An award-winning journalist shares his perspectives on “slow journalism” in modern journalism field
Kai Nguyen | Contributing Photographer
Don Belt takes the phrase “stop and smell the roses” and applies it to the fast-paced nature of modern day journalism.
Belt, an award winning journalist and longtime writer and editor for National Geographic, gave a lecture titled, “Slow Journalism: Integrating Digital into Traditional Storytelling” on Thursday evening in the Joyce Hergehan Auditorium at Syracuse University.
Belt discussed the importance of slow journalism and the integration of digital and traditional storytelling as well as the Pulitzer Prize-winning journalist Paul Salopek’s “Out of Eden” project. He said the project traces the steps of our ancestors as they migrated across the globe, and how it very much involves an immersive journalistic experience. The product of this extensive and participatory meta-story is to convey what has become of our world since we took possession of it.
“That time that I invest pays off, because it not only earns me the right to ask questions and to see people living their real lives but it also allows me to impart humanity and warmth to whatever I’m writing about,” Belt said.
This is essentially the concept of slow journalism. It is to return to the basics of journalism, Belt said. It’s not just getting the facts but reporting on the people and rendering a sense of place. The purpose is to share not only the factual elements but also the emotional experience of that coverage to the reader.
“In every Geographic story we ever worked on, the goal is to take the reader there and make them feel like they had that experience; we don’t just want to tell them about it,” Belt said. “Encyclopedias can do that! Wikipedia can do that!”
Belt said interactive storytelling renders tiny telling details by watching and noting the little things in between the big things.
“When your slowing down and living in a story for a period of time it changes your perspective,” Belt said. “In some ways you come back a different person than the one that went out, that certainly was true for me.”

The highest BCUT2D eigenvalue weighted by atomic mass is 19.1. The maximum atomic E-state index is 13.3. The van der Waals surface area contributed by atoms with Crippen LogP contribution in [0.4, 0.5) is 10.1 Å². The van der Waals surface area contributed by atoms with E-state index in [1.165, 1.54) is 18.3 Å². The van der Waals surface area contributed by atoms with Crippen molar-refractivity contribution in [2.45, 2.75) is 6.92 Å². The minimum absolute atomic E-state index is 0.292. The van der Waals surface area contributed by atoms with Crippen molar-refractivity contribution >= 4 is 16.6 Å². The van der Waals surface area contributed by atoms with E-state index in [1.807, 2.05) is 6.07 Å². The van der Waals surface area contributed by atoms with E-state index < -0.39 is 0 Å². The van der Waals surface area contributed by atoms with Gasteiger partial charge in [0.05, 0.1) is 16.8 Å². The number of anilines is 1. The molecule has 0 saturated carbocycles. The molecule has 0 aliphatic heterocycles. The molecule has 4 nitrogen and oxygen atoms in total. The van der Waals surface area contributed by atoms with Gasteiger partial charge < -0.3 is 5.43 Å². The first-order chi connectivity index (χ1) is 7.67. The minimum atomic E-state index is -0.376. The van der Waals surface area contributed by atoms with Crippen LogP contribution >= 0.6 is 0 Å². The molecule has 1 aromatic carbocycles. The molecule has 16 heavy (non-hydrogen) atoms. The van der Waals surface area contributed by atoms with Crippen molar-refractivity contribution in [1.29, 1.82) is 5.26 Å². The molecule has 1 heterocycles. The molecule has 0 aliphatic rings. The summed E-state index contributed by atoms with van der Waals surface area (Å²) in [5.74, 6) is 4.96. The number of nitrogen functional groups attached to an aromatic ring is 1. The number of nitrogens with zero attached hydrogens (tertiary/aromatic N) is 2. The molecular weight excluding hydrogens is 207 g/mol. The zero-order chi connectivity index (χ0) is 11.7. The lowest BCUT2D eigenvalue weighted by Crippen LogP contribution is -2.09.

In Iraq, Belt worked on a story about the Marsh Arabs seeking refuge due to bombings inflicted by Saddam Hussain. Belt asked a man for directions and over time, developed a rapport with him. The man had eventually showed him a drainage ditch he had diverted to create a little marsh in his backyard –– to remind him of home.
This glimpse into the man’s life ended up being an extremely important part of Belt’s story: it offered a pivotal perspective.
Talking to people and truly caring about relationships and the day to day details of a person’s life is the difference between simply relaying facts and sharing a personal experience, Belt said.
The “Out of Eden” project, Belt said, is a cumulative story about people all over the world. Paul Salopek is leading –on foot– this decade long project to largely explore all the details. By literally walking the path that our ancestors had walked, Salopek investigates the lengths of technological innovation and cultural survival. In turn, Salopek is developing an expansive record of 21st century civilization through the use of photos, videos, audio clips and various written works, Belt said.
“Learning about the differences between slow and fast journalism and why it’s important is really interesting. It’s something I will definitely take with me,” said Sienna Lee, a sophomore studying magazine journalism who hopes to be a travel writer.
Belt continued to explain, there is no formula to what we write and how we go about writing it, so it is important to take some time to notice small, distinctive moments.
Slowing down to notice the nuances and nurture relationships is what improves reporting, since it is based on something real rather than superficial, Belt said.
“You earn the right to tell stories this way,” Belt said.
Published on September 23, 2016 at 12:06 pm